Challenging the status quo of how we build robots
Robots today rely on rigid components and electric motors based on metal and magnets, making them heavy, unsafe near humans, expensive and ill-suited for unpredictable environments. Nature, in contrast, makes extensive use of soft materials, such as muscle and skin, and has produced organisms that drastically outperform robots in terms of agility, dexterity, and adaptability. Christoph Keplinger’s research aims to fundamentally challenge current limitations of robotic hardware, using an interdisciplinary approach that synergizes concepts from soft matter physics and chemistry with advanced engineering technologies to introduce robotic materials that enable creation of intelligent machines that mimic the astonishing capabilities of organisms in nature.
The Robotic Materials Department at the Max Planck Institute for Intelligent Systems in Stuttgart, Germany.
For Keplinger’s first research focus of soft robotics, one central theme of research is the development of new classes of actuators – a key component of all robotic systems – that replicate the sweeping success of biological muscle, a masterpiece of evolution featuring astonishing all-around actuation performance, the ability to self-heal after damage, and seamless integration with distributed sensing. Areas of application for soft robotics will span from industrial automation, over medical and wearable robotics all the way to new types of human-machine interfaces. A second theme of research is functional polymers with unusual combinations of properties, such as electrical conductivity paired with stretchability, transparency, biocompatibility and the ability to self-heal from mechanical and electrical damage – key features for future biologically inspired robotic systems. A third theme of research is the discovery of new energy capture principles that can provide power to intelligent autonomous systems, as well as – on larger scales – enable sustainable solutions for the use of waste heat from industrial processes or the use of untapped sources of renewable energy, such as ocean waves.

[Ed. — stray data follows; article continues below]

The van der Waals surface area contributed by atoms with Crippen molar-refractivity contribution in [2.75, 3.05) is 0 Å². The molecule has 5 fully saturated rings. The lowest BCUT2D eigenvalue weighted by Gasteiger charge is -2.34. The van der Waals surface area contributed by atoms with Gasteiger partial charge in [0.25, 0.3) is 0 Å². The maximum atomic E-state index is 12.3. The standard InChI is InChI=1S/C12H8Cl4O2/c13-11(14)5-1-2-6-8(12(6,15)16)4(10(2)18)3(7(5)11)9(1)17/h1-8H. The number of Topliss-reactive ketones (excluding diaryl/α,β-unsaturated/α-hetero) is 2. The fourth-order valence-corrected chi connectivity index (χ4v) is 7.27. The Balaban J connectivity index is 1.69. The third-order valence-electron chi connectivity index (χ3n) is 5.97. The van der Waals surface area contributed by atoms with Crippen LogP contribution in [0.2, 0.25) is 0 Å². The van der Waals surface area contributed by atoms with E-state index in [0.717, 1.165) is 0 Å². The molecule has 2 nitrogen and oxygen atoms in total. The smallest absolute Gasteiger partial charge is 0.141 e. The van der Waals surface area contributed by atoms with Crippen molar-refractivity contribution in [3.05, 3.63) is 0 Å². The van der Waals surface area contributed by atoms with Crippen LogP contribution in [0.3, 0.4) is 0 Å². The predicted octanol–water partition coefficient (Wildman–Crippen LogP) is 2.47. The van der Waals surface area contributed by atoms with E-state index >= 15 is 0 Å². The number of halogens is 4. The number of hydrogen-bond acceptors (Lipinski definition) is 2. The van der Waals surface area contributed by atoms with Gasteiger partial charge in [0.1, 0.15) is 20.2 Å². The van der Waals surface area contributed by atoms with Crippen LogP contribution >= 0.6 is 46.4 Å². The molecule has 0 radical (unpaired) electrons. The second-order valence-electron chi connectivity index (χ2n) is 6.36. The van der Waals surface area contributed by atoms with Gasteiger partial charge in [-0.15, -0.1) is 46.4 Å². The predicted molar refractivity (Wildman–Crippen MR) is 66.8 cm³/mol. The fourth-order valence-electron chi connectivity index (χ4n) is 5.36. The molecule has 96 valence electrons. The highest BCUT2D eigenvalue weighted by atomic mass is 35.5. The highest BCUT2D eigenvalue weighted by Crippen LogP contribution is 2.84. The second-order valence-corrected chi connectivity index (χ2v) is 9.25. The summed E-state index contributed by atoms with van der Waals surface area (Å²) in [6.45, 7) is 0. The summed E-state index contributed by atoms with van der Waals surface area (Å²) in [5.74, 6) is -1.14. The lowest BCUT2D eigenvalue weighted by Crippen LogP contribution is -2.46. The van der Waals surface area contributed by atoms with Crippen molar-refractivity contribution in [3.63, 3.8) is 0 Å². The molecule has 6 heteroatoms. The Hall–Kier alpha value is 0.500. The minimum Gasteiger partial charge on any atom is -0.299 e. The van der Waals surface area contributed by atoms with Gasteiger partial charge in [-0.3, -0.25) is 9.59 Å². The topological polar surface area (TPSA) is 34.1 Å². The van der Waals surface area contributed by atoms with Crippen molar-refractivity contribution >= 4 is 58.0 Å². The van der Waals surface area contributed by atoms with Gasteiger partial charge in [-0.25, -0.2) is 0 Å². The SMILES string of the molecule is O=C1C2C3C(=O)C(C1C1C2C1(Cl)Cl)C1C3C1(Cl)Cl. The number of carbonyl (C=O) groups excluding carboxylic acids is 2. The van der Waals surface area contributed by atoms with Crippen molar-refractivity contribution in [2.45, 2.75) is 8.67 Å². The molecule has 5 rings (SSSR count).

“Looking at my future career here in Stuttgart, my long-term goal is to continuously push boundaries and explore new frontiers, and in particular, to completely transform the capabilities of humanity to build complex intelligent machines that rival or exceed the capabilities of organisms found in nature. I personally draw a lot of energy and excitement from envisioning the practical applications that will be triggered by the creation of new knowledge in my lab. In particular, my research program has impact on multiple areas that are directly tied to human quality of life, including aging, where wearable soft robotic devices will allow older people to maintain mobility and autonomy for longer parts of their lives, and also health, where my research will have applications in medical robotics. Our research will also make it possible to automate household chores and enable the creation of household robots based on inexpensive and adaptive robotic materials. Another important aspect we will work on is the development of intelligent material systems for use in energy, where new energy-capture principles will enable the economically viable use of untapped sources of renewable energy.
I am mentioning the exciting practical applications that will be enabled by my research because I am fully aware of the responsibility that comes with having control over a large amount of public funding. As a research leader, I will continuously strive to give back to society by creating knowledge, by stimulating prosperity through innovation and creation of startup companies, by inspiring and mentoring the next generation of emerging research leaders, and by engaging the public into the celebration of scientific progress through outreach activities. I hope that many young people from many different backgrounds will join me and my team on this exciting journey and help shape the future of robotics by introducing new concepts inspired by nature.”